Despite being one of the most important aspects of running a restaurant, budgeting is sometimes ignored. Sure, creating a yearly budget can be a little stressful, but it can also relieve a lot of stress. Using the three A’s of restaurant budgeting, you can come up with an effective budget that works for your business.
Assessment of Restaurant Budgeting
The first of three A’s of restaurant budgeting is assessment. During assessment, you will take a look at those things that directly and indirectly affect your restaurant’s current and future viability. Factors over the coming year that you should take into consideration include:
- Sales generators
- The Economy
- Events That Might Drive or Diminish Sales
- Zoning Laws
- Profit and Loss
- Check Totals Average
- Guest Counts
- Employee Scheduling
Sizing up your restaurant’s competitors is pretty simple. Identify what businesses are competing with yours and then do a little research. How do your prices look by comparison? Are your portion sizes on par or better than your competition? Are they marketing aggressively? Do you need to do more marketing? What do customers like about these restaurants? Answering these questions will help you figure out how to get a competitive edge.
What local establishments are sales generators for your business? Local schools, businesses, industrial parks and apartment buildings are examples of places where there are a lot of people. This will help you identify where your sales are coming from and where strategic marketing can take place.
The local economy can make or break a business. That is why it is so important to know its state before you budget for the year. There is no sense in planning a big renovation or wide-scale marketing campaign if the local economy is in a downslide. You will want to budget in a way that takes the economy into account and keeps your restaurant in business. You will want to determine if your suppliers and utility companies are stable and will be consistently charging similar rates. Identify any increasing costs and determine how they will affect your budget.
Your profit and loss statements are going to give you the best idea of how your business is doing financially. Try to collect three or more from the year before. When determining projections for the next year, you will want to know how much sales have increased or decreased and how much costs have increased or decreased in percentages, dollar amounts or both.
You can average the monthly wages paid to get an idea of what you will be paying employees in the coming year. You will have to factor in raises and projected scheduling changes to get a realistic idea of what your employee budget should look like. Similarly, you should keep track of guest counts and check sizes all the time. This will let you spot any trends that could affect your budget, such as decrease in check size and guest count.
Action of Restaurant Budgeting
Now it is time to take everything you learned during your assessment and put it into action. The data you collected will allow you to come up with projected sales for every day of the year. For example, multiply the projected guest counts for Mondays by how many Mondays there will be in a given month. Do this for every day of the week and every month of the year. Total these projections to get your year’s projected sales.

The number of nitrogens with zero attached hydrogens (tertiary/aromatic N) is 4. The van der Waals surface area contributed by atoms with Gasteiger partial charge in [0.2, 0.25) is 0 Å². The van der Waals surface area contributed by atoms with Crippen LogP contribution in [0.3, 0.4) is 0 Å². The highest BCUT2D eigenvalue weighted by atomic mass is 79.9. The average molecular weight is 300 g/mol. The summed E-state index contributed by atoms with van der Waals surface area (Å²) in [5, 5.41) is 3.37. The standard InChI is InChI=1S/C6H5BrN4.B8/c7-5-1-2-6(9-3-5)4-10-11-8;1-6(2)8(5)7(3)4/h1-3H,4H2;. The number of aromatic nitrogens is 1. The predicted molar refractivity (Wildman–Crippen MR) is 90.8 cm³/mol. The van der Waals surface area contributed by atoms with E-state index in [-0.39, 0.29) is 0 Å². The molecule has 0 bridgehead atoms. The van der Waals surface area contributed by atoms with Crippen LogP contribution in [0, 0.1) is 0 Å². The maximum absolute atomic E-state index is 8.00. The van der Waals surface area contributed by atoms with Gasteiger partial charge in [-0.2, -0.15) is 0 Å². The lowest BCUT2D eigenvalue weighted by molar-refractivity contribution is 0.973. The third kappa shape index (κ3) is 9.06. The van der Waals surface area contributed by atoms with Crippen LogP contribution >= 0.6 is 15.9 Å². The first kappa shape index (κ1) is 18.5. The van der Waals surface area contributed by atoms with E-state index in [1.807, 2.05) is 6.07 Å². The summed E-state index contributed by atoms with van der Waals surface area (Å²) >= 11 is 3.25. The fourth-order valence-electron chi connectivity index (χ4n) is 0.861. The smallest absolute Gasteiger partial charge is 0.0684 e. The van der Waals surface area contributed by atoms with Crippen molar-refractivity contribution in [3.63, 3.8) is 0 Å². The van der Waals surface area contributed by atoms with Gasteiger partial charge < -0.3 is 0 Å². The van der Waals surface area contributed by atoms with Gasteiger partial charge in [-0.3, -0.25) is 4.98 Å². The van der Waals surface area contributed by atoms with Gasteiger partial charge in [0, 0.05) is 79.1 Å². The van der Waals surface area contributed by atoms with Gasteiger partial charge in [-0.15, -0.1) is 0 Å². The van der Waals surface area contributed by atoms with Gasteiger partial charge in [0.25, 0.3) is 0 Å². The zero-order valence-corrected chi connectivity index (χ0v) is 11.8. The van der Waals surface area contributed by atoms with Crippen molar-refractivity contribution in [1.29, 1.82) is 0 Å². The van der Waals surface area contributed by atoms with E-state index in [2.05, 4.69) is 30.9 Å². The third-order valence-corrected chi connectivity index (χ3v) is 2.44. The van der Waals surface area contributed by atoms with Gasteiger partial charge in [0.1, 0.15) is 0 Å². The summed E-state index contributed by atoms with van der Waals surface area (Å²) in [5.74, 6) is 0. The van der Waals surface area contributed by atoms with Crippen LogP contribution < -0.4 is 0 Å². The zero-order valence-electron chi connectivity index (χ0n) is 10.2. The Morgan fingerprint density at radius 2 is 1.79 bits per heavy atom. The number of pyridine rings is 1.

Of course, how much you make is not the entire picture. You have to determine how much you will spend. If your assessment determined that food costs will remain relatively the same, you can use your data from the previous year to give you an idea of what the coming year will look like. However, you have to remember to account for rising prices and increased portion sizes, if applicable. You will determine payroll similarly, remembering to take into account changes in scheduling and employee raises.
Next, you will take a look at your rent, taxes, insurance and utilities. This is pretty straightforward. Using last year’s numbers and determining if there will be an increase in any of these costs will give you a solid estimate of what to expect in the coming year.
Finally, you can decide how much you want to incorporate in your restaurant budgeting for things like promotional events, music, entertainment, advertising, renovations and the like. You can determine this figure by using last year’s data and factoring any changes you deem necessary for the coming year, whether that is stricter budgeting or broader advertising.
All of this information will help you figure out profit before deprecation, which means simply subtracting deprecation from your profit total. That will give you the numbers you need to determine your income tax liability. Put all of your numbers into a budget worksheet and see how it matches up with your expectations for the year. This is where you can see any discrepancies and decide if you need to make changes in your controllable expenses.
Accountability of Restaurant Budgeting
Lastly, you are going to have to hold yourself accountable to your restaurant budgeting plan. Every month, compare your budget with the actual profits and costs. Come up with differences in dollar amounts and percentages. If the discrepancies are small, that is to be expected in the restaurant business. However, you will want to investigate bigger discrepancies and determine where the problem lies. For example, if appetizer sales are decreasing, you can run a special or a server incentive program. Your budget will guide you throughout the year.
How Ice & Refrigeration Systems Can Help With Your Restaurant Budgeting Plan
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Call us today for a free evaluation at 817-888-3057 or send us an email.